As the cultural, social, political and economic centre of The Bahamas, it is the most visited destination in the islands. Nassau / Paradise Island has much to offer visitors. There are more sights and activities here than you can experience in one trip. Pristine beaches, duty-free shopping, posh resorts, dazzling casinos, exciting attractions, historical landmarks and water and land sports of every kind are all waiting for you. And they’re all just a “stone’s throw” away from each other.
The area known as Nassau / Paradise Island includes two separate islands connected by two bridges. Nassau, the capital city of The Islands Of The Bahamas, is located on the northeast shore of the island of New Providence. Tiny Paradise Island is directly across the bridge from Nassau. Although Nassau / Paradise Island accounts for less than two percent of the land area in The Islands Of The Bahamas, it is the residence for 60 percent of Bahamians.
Sailors have been drawn to The Islands Of The Bahamas since the days of Christopher Columbus. When you see the crystal-clear water and the powdery-sand beaches of Nassau / Paradise Island, you will understand why this area has long been a favourite destination of captains for hundreds of years.
Nassau & Paradise Island Sight-seeing and Tourist Attractions
Nassau – the Bahamian capital is a city rich in beauty, history, and personality. Since its founding in 1656, and through the ages of colonialism, piracy, rum-smuggling, and now tourism, it has always been the center of color and culture in the islands. The stories that lurk in its narrow, flowery streets and within the walls of its old forts are among the most legendary and region-defining tales in the Caribbean.
Nassau’s harbor is a major port-of-call in the Caribbean. Hardly a day goes by when a huge cruise ship doesn’t breeze in and unload a shipful of tourists. They flock to the powdery playgrounds of the beaches, to the Bahamian markets, the discos and casinos. If Nassau were a factory, its products would be entertainment, relaxation, and fun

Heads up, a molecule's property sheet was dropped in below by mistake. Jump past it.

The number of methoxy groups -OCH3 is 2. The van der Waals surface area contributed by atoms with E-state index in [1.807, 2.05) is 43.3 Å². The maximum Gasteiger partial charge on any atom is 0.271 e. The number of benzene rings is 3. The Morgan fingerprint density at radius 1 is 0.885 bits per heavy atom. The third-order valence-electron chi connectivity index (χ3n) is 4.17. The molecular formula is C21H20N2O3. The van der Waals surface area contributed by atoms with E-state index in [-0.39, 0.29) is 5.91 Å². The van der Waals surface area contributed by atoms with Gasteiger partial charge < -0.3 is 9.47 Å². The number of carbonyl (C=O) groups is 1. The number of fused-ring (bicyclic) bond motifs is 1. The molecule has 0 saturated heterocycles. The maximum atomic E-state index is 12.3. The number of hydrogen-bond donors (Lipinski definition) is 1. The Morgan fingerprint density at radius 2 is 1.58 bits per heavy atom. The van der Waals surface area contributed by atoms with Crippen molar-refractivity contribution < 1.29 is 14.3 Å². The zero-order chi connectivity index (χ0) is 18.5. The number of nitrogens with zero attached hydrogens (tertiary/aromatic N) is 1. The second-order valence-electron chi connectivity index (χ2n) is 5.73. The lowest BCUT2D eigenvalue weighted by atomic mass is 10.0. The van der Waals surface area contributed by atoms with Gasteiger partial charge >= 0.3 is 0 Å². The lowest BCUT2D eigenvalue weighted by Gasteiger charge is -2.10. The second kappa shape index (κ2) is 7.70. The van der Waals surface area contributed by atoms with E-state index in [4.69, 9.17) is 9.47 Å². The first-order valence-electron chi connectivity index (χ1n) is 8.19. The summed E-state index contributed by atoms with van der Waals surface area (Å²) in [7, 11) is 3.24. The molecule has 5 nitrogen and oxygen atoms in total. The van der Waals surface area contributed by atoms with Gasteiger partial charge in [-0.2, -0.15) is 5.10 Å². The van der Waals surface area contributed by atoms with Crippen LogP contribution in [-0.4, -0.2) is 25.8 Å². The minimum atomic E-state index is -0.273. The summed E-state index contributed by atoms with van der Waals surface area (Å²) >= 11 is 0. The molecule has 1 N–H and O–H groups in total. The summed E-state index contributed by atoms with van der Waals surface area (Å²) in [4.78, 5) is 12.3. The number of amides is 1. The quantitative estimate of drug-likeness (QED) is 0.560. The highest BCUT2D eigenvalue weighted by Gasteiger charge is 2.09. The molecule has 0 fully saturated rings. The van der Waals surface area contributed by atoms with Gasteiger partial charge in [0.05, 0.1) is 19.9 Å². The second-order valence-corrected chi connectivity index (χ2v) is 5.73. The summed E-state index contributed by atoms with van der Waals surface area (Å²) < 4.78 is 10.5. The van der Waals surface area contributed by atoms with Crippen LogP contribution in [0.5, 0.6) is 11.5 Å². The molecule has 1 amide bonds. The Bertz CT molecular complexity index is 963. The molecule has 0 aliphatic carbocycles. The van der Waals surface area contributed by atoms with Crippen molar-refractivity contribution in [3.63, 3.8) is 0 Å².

Of all the forts in the Bahamas, Charlotte is the largest, a fact that illustrates Nassau’s importance. It was built in 1788 under the governorship of Lord Dunmore, and it is picture perfect with a moat and dungeons. It ramparts offer one the best views of Nassau.
This old mansion is where the British governors lived, and its size and detail bespeaks the power the top official in the Bahamas once wielded. Every other Saturday, you can come to the building and still see a bit of the old pomp, when the changing of the guard takes place.
Probably the most famous architectural sight in Nassau, the Queen’s Staircase is a flight of 66 steps that links Fort Fincastle to the Princess Margaret Hospital. What makes it remarkable is that the staircase was not built, but carved out of calcareos (coral-based) sandstone at the end of the 18th century.
Royal Victoria Gardens
The Royal Victoria Hotel was once the grand damme of the Bahamas. It was built during the American Civil War, then finally closed in 1971. Shortly after, the proud old hulk of the building was consumed by a fire. All that was left behind were its gardens and a sprawling, empty shell of pillars and stone. The resulting landscape is a stunning cross between a botanical garden and something like a Roman ruin.
Ardastra Gardens and Zoo
This is the place to come to see flamingoes, the national bird.
Atlantis Resort & Casino
You don’t have to be a guest to check out the huge Atlantis Resort. This massive theme hotel is a sight in itself, featuring a 14-acre “waterscape” of aquariums, waterfalls, lagoons, and underground grottos. Among the more spectacular attractions is an underwater viewing tunnel that looks into a predator lagoon with sharks and other large fish.
Easily identifiable on the Nassau skyline by its space-age design, the Crystal Cay Marine Park is one of the world’s finest examples of an underwater park where nobody gets wet. The park was built around an existing reef, and visitors can explore a huge array of exhibits both above and below the surface.
This museum is dedicated to Junkanoo, that colorful, musical, and surreal festival on December 26 when Bahamian culture explodes in masks and sounds. Visiting the Expo is the next best thing to being in The Bahamas during Junkanoo.
Pompey Museum (Vendue House)
Once a slave market and place where salvaged items from shipwrecks were sold, today it is a museum that exhibits some of the finest examples of Bahamian art and history.
Outside of Nassau
It was a beach without a name until 1907, when the trans-atlantic cable was laid here, connecting The Bahamas to Jupiter, Florida. This beautiful beach is now the ultimate tropical playground, fringed by hotels and casinos.
This small village, with its calming and rustic atmosphere, was one of the first black settlements after the abolition of slavery in all British colonies.